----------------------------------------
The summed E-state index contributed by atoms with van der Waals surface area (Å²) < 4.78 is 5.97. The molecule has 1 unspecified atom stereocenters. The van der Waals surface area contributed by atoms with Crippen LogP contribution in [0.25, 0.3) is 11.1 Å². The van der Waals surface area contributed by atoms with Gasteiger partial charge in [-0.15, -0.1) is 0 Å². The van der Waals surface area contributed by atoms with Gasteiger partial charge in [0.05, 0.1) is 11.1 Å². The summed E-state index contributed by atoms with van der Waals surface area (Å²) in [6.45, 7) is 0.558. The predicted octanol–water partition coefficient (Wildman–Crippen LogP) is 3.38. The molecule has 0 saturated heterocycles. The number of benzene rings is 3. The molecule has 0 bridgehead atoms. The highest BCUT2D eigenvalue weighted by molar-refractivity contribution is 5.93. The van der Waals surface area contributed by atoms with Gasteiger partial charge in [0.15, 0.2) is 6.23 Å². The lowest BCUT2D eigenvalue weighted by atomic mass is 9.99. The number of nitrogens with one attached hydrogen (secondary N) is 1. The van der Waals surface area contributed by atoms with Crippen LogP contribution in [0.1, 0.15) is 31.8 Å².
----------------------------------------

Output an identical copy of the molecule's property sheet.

The summed E-state index contributed by atoms with van der Waals surface area (Å²) < 4.78 is 5.97. The molecule has 1 unspecified atom stereocenters. The van der Waals surface area contributed by atoms with Crippen LogP contribution in [0.25, 0.3) is 11.1 Å². The van der Waals surface area contributed by atoms with Gasteiger partial charge in [-0.15, -0.1) is 0 Å². The van der Waals surface area contributed by atoms with Gasteiger partial charge in [0.05, 0.1) is 11.1 Å². The summed E-state index contributed by atoms with van der Waals surface area (Å²) in [6.45, 7) is 0.558. The predicted octanol–water partition coefficient (Wildman–Crippen LogP) is 3.38. The molecule has 0 saturated heterocycles. The number of benzene rings is 3. The molecule has 0 bridgehead atoms. The highest BCUT2D eigenvalue weighted by molar-refractivity contribution is 5.93. The van der Waals surface area contributed by atoms with Gasteiger partial charge in [0.15, 0.2) is 6.23 Å². The lowest BCUT2D eigenvalue weighted by atomic mass is 9.99. The number of nitrogens with one attached hydrogen (secondary N) is 1. The van der Waals surface area contributed by atoms with Crippen LogP contribution in [0.1, 0.15) is 31.8 Å².